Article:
Frankly I don't have a problem with organic products grown in Mexico. It's the "certified" part that is troubling. If your name ends in Midlands Daniel you already know what I'm talking about.

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Bevi
Bevi March 2, 2011

The safest way to steer clear of the agribusiness empire is to get to know your local suppliers and ask questions about their agricultural practices. Pierino is absolutely correct that the biggies buy up organic manufacturers to add to their portfolios. That's currently where the money is. Joining a CSA is a good way to support local enterprises. The counterpoint to this debate is we have become accustomed to using "fresh" ingredients. It is unlikely that there will be strict guidelines for organic certification in this country any time soon. It is not advantageous to the interests of the food industry, who generally views federal regs as costing money and taking away from the margin.

And to add to this issue, there is the recent legislation allowing the unlimited growth of GMO alfalfa. GMO seeds are a threat to biodiversity. First corn, then soy, and now this. Our food chain is unfortunately directly connected to the political interests that are in turn connected to agribusiness.

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thirschfeld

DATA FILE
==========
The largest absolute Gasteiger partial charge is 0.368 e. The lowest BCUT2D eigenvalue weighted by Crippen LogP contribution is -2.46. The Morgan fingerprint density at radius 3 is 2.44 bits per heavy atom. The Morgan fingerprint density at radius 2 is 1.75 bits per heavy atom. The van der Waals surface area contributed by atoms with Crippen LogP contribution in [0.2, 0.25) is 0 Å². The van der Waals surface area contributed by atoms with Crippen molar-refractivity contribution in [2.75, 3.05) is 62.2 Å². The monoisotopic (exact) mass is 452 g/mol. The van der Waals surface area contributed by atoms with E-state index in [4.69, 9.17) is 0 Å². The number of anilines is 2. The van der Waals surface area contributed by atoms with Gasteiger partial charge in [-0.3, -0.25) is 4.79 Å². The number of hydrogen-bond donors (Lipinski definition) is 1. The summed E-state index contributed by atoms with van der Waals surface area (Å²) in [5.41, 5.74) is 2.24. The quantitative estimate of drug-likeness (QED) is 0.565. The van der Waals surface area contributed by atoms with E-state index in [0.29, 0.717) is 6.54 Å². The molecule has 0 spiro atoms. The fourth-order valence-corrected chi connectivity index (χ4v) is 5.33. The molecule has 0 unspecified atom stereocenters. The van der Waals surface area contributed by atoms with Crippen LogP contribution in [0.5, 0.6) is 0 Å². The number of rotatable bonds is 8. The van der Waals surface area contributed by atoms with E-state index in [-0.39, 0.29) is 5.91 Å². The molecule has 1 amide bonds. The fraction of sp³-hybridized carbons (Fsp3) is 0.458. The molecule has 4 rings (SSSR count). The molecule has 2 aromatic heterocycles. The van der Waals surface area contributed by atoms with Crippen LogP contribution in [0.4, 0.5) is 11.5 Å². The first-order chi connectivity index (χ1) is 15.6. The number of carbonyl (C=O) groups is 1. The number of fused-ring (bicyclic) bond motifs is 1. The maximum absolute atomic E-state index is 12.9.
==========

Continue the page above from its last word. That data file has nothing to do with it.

thirschfeld March 3, 2011

I hate to say it and I am going to catch grief for this I am sure but if your vegetables look pretty without any little bug holes one of two things is going on. It is being sprayed with something, and if it is "organic" pesticide they have to spray many more times than traditional sprays in order for it to work or they are using miles of row cover that is made from polyester and is very delicate and often one time use only. Where does that material go?. I am not convinced that chemicals, organic or not are not good. Well maybe three it could be grown in a green house but then there are issues there involving pollination. Personally I have become a believer in eat more vegetables irregardless whether they are organic or not, but try to be conscientious of how they were grown and how far they are traveling which we all know and I am now I am preaching to the converted. It seems to me the food thing is starting to be like bunch of hovering church deacons and I will tell you I have never felt guilty for having a hangover on Sunday just as I refuse to feel guilty for eating fois gras or asparagus at New Year Eve dinner.

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pierino
pierino March 3, 2011